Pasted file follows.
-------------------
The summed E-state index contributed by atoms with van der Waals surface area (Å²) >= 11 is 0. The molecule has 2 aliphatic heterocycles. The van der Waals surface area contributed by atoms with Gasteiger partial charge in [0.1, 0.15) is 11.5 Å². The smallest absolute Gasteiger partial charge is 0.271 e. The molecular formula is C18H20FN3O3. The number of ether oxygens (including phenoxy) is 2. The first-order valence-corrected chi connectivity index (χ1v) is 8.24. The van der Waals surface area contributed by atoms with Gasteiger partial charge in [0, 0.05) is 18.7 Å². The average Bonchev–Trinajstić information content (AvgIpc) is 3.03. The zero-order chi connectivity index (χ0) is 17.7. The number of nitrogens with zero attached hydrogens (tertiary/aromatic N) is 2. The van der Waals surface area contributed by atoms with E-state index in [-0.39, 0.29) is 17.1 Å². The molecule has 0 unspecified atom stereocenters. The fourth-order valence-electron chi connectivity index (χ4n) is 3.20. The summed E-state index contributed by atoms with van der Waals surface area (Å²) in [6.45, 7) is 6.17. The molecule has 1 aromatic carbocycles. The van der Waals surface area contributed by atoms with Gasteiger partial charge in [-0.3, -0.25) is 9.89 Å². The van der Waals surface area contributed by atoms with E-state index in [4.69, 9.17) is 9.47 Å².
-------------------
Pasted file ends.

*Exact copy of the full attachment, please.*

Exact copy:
The summed E-state index contributed by atoms with van der Waals surface area (Å²) >= 11 is 0. The molecule has 2 aliphatic heterocycles. The van der Waals surface area contributed by atoms with Gasteiger partial charge in [0.1, 0.15) is 11.5 Å². The smallest absolute Gasteiger partial charge is 0.271 e. The molecular formula is C18H20FN3O3. The number of ether oxygens (including phenoxy) is 2. The first-order valence-corrected chi connectivity index (χ1v) is 8.24. The van der Waals surface area contributed by atoms with Gasteiger partial charge in [0, 0.05) is 18.7 Å². The average Bonchev–Trinajstić information content (AvgIpc) is 3.03. The zero-order chi connectivity index (χ0) is 17.7. The number of nitrogens with zero attached hydrogens (tertiary/aromatic N) is 2. The van der Waals surface area contributed by atoms with E-state index in [-0.39, 0.29) is 17.1 Å². The molecule has 0 unspecified atom stereocenters. The fourth-order valence-electron chi connectivity index (χ4n) is 3.20. The summed E-state index contributed by atoms with van der Waals surface area (Å²) in [6.45, 7) is 6.17. The molecule has 1 aromatic carbocycles. The van der Waals surface area contributed by atoms with Gasteiger partial charge in [-0.3, -0.25) is 9.89 Å². The van der Waals surface area contributed by atoms with E-state index in [4.69, 9.17) is 9.47 Å².